The history of Queen Anne’s County dates back to the earliest Colonial settlements in Maryland. Settlement of the northern portion of the county began in the 1600s. Early communities grew up around transportation routes, the rivers and streams, and then roads and eventually railroads. Small towns were centers of economic and social activity and evolved over the years from thriving centers of the tobacco trade to communities boosted by the railroad boom. Students will learn how geography and economics influenced the small communities of Queen Anne’s County.
Why it is important to preserve history; how transportation routes influenced the development of towns in Queen Anne’s County; how small towns were self-sufficient and social centers; and how two churches that have withstood the test of time and are still in use. We will visit six of the county’s historical sites and organizations including: St. Luke’s Episcopal Church, built in 1732 for 140,000 pounds of tobacco; Church Hill Theatre, originally built in 1929 as a town hall then in 1935 the building became a movie theater; Dudley’s Chapel, built in 1782 for a Methodist congregation with a segregated gallery added in 1811; Sudlersville Train Station Museum, in 1885 many goods and services were transported through the station; the Museum of Eastern Shore Life, showcases the lives of the first settlers; and the Queen Anne’s County Courthouse, the oldest continuously operating court house in the state of Maryland built in 1792.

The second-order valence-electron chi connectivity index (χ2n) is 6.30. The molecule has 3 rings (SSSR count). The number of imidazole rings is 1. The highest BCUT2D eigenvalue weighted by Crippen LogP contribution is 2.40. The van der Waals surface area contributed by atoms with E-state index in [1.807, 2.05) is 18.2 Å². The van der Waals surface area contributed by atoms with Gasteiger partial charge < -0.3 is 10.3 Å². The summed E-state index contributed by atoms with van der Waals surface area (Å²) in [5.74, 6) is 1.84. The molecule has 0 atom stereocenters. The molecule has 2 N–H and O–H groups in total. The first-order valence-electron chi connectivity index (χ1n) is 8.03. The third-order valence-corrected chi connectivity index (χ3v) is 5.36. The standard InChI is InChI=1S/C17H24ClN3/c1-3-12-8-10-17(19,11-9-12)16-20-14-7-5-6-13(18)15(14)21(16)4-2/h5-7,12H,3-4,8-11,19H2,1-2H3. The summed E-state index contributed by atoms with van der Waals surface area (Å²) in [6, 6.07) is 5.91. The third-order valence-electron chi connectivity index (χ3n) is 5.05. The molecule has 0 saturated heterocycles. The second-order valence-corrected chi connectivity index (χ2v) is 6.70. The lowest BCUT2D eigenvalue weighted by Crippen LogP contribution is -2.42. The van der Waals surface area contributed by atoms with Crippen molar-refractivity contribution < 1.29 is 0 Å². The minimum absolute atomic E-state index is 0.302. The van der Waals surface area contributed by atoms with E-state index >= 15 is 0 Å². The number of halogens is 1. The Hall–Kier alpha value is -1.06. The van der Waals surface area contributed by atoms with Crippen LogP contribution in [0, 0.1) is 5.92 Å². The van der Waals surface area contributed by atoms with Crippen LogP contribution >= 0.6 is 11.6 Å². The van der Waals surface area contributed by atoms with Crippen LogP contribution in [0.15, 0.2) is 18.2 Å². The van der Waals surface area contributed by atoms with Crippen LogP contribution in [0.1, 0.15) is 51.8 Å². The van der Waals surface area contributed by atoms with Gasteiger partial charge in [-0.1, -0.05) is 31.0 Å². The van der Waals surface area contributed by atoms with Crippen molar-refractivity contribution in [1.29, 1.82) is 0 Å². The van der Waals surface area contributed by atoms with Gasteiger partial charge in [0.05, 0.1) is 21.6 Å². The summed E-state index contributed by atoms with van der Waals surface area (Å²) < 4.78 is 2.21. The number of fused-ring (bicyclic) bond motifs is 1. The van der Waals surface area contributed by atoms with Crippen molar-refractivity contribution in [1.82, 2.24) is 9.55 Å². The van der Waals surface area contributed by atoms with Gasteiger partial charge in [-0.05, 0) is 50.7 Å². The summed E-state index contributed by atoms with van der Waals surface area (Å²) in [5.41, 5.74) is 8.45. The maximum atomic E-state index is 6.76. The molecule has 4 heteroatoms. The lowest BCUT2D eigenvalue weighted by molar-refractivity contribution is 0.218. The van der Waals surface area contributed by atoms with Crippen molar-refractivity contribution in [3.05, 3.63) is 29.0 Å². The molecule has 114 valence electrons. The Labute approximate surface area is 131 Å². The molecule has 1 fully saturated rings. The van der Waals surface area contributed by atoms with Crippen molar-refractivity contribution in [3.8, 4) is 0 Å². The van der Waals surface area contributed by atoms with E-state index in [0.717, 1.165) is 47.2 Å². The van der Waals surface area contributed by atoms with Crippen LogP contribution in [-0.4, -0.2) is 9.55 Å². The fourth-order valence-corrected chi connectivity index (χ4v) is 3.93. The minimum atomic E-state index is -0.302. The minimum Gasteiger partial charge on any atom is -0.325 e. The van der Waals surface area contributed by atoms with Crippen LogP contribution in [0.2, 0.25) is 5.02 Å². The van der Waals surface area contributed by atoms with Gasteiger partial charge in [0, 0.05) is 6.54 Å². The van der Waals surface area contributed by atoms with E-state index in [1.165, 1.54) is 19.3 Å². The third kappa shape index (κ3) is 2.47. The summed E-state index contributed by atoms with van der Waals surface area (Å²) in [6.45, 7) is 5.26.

The Historic Sites Consortium of Queen Anne’s County
P.O. Box 655
Centreville, MD 21617